Teach Writers Artistic License with Washington Crossing the Delaware

Emanuel Leutze’s Washington Crossing the Delaware offers mentor art for teaching students about artistic license.

Mentor texts have long been used to model writing techniques. Mentor art can likewise be used to inspire, teach, and refine student writing. Mentor art has the added benefit of addressing diverse learning styles and providing visual support to language learners. Consider introducing your students to the concept of artistic license with Emanuel Leutze’s Washington Crossing the Delaware.

It is beneficial to let students experience a work of art on its and their own terms before using it as mentor art. This link offers teaching moves and language for introducing students to Emanuel Leutze’s Washington Crossing the Delaware.

Teach writers about artistic license with Emanuel Luetze's Washington Crossing the DelawareProject the image above, close read the accompanying historical account, and have students respond in small groups to the following discussion prompts and report back. Click on the image to expand. Drag the jpg image into a Word document to create your own handout.

#1 While he was careful to include many historically accurate artifacts, Emanuel Leutze did not let authenticity get in the way of drama. How is the the painting’s depiction of the crossing different than the account in the history journal?

Turn, Talk, and Report Back (Possible answers)

The text says Washington crossed in the darkness of night while the painting shows him crossing at dawn. The text says a sleet and snow storm hampered the crossing while the painting shows the storm had passed. The text says the crossing was difficult as it was buffeted by a storm with ice crashing into the boats yet the painting shows Washington in an improbable pose standing on one leg in the middle of a rocking boat. The text says a regiment of celebrated fishermen led the advance but the painting depicts a range of soldiers from all walks of society. The boat is improbably small for transporting heavy weapons and troops across a rivers swollen with ice.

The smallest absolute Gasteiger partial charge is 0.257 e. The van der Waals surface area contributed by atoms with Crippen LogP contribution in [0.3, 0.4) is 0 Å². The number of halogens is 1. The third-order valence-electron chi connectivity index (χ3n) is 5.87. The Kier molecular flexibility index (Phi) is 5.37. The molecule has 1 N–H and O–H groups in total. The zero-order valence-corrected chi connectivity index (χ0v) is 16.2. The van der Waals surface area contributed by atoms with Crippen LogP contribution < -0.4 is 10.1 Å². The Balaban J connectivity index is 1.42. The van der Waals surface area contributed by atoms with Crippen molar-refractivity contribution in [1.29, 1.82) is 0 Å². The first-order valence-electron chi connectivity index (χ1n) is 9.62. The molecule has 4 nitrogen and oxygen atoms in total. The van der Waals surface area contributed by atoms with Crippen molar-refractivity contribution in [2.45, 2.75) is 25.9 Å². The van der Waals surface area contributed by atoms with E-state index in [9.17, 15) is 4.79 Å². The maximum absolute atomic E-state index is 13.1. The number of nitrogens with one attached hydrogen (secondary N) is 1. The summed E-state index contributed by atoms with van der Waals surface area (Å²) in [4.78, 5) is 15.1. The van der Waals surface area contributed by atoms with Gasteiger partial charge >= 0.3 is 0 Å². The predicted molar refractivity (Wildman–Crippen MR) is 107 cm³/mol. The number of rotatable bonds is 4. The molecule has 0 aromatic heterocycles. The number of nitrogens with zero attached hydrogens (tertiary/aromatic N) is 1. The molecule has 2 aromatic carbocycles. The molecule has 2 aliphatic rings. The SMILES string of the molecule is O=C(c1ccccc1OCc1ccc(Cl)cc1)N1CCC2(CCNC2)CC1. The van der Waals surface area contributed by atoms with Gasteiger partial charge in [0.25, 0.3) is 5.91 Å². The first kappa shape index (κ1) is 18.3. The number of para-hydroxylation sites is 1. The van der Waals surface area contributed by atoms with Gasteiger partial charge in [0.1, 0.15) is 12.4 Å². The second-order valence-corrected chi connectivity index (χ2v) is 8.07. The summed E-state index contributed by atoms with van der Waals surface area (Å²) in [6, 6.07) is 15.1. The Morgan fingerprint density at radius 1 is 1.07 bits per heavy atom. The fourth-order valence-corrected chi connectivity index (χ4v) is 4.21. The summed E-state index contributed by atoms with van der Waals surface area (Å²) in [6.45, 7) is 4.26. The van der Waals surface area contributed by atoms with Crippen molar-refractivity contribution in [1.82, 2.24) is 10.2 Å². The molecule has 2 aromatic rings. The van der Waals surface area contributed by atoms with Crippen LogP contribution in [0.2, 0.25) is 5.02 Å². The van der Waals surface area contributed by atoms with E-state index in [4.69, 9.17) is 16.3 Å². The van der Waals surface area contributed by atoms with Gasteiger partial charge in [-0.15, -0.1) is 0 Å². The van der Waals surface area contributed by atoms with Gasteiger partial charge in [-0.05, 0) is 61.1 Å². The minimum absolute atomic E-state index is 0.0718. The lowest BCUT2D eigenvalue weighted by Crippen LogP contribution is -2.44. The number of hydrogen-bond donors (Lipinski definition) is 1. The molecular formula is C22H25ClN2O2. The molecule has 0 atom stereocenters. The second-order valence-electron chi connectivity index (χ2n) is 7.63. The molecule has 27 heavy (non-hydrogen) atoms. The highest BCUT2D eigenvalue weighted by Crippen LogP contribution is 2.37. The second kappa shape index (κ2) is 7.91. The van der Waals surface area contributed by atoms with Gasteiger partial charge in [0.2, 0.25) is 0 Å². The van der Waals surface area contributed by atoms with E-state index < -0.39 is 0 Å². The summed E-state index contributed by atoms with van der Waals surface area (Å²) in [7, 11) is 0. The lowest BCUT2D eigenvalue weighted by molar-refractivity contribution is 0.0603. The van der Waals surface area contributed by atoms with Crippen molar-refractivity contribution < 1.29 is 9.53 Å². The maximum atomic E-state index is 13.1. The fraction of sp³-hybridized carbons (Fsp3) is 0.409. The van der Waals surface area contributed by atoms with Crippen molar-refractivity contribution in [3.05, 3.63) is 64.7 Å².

#2 How do Leutze’s alterations make the scene more dramatic, inspirational, and symbolic?

Turn, Talk, and Report Back (Possible answers)

Washington strikes a confident courageous pose that makes him seem superhuman, immune to the elements and fixated on the mission. To enhance the sense of drama Leutze crammed a diverse group of soldiers onto a boat that was improbably small, the low sides allow the viewer to focus on the soldiers’ expressions and efforts. The boat represents the revolutionary cause and that all Americans are in it together. Everyone is shown working and sacrificing together. The diversity depicts national unity and expresses the United States’ motto E pluribus unum—out of many, one. The lighting is more theatrical than natural. It makes the scene more dramatic. The dawning light silhouettes Washington’s profile which makes him look more heroic. The early morning shadows unify the soldiers on the boat. The breaking dawn is symbolic and suggests Washington is leading the nation out of a stormy darkness and into a new day with a bright future. The morning star that seems to guide Washington is similar to the star of Bethlehem that guided the three wise men at the original Christmas. This reinforces the morality of his cause.

#3 How does Emanuel Leutze’s use of artistic license inform the way you write about events? (Answers will vary though students may note that they will carefully select the details they will share and that they may orchestrate certain details to make their writing more dramatic. You may also want to discuss when artistic license is allowable—fiction writing and personal essays—and when writers must adhere to observable facts—lab reports and nonfiction writing.)

How would you use Emanuel Leutze’s Washington Crossing the Delaware to teach the value of thoughtful titles or other writing techniques? Extend the discussion with your comments below.

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